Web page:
CINCINNATI (AP) -- Chanting "No justice, no peace," hundreds of marchers denounced what they called an enduring racial divide in the year since the police shooting of an unarmed black man.
Police gave protesters a wide berth Sunday at gatherings at City Hall, downtown, police headquarters and in the alley where Timothy Thomas, 19, was shot after he fled from officers who tried to arrest him last April 7.
"Here we are a year later and not much has changed. I guess the city didn't think we were serious. Are we serious?" Victoria Straughn of the Coalition of Concerned Citizens for Justice asked the crowd, which responded with cheers.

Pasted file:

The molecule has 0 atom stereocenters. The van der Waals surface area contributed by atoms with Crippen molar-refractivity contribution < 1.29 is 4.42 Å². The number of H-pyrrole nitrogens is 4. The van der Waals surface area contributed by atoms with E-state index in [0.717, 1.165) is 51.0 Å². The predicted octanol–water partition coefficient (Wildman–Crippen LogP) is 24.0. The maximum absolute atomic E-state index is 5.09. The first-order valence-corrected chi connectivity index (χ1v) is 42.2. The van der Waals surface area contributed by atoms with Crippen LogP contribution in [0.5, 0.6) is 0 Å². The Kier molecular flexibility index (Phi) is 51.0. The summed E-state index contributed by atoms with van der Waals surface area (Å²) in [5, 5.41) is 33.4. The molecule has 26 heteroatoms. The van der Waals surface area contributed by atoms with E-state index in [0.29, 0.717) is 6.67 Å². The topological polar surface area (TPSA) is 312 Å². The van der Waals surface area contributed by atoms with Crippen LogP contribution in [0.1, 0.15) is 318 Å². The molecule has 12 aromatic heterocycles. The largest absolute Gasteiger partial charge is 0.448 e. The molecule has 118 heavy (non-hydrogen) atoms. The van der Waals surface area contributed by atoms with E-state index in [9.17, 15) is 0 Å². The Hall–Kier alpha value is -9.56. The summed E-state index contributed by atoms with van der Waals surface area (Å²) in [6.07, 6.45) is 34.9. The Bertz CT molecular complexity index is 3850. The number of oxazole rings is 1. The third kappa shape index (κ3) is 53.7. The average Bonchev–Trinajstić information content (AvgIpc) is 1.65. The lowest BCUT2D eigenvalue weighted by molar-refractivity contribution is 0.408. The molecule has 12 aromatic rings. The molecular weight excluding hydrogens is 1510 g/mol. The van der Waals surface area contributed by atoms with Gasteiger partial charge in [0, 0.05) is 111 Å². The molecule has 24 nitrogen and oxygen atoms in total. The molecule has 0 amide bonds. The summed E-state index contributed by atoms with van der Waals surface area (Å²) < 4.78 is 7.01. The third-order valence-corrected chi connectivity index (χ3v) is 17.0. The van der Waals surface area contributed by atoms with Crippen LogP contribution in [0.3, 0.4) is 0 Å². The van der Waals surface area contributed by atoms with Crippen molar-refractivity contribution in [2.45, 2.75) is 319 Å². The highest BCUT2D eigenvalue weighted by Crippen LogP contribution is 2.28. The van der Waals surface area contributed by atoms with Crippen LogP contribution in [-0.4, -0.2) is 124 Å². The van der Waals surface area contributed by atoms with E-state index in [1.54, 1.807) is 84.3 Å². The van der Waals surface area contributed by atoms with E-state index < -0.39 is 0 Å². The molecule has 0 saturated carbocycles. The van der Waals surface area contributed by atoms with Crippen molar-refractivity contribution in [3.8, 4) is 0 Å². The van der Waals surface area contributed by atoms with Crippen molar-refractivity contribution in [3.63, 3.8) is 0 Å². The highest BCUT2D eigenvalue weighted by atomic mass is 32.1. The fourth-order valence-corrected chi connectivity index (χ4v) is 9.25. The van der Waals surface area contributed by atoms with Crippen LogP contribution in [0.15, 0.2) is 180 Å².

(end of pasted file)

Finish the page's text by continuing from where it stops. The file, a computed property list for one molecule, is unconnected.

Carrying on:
Although the protesters only had a permit to march to City Hall, several hundred marched another five blocks to police headquarters. There were no arrests.
The city says much has changed since Thomas was killed, but activists disagree. They contend the city has not done enough to help black residents economically and that the rights of blacks continue to be violated.
The rally came a day before the Fraternal Order of Police and the American Civil Liberties Union were to announce their votes on acceptance of a tentative settlement to a lawsuit alleging systemic harassment of blacks.
The City Council and the Black United Front already have approved the settlement, which would create an independent agency to investigate complaints against the police and institute numerous reforms in police procedures.
The city admitted no wrongdoing in reaching the tentative settlement. U.S. District Judge Susan Dlott had said that all parties must approve it by Tuesday to avoid a trial.
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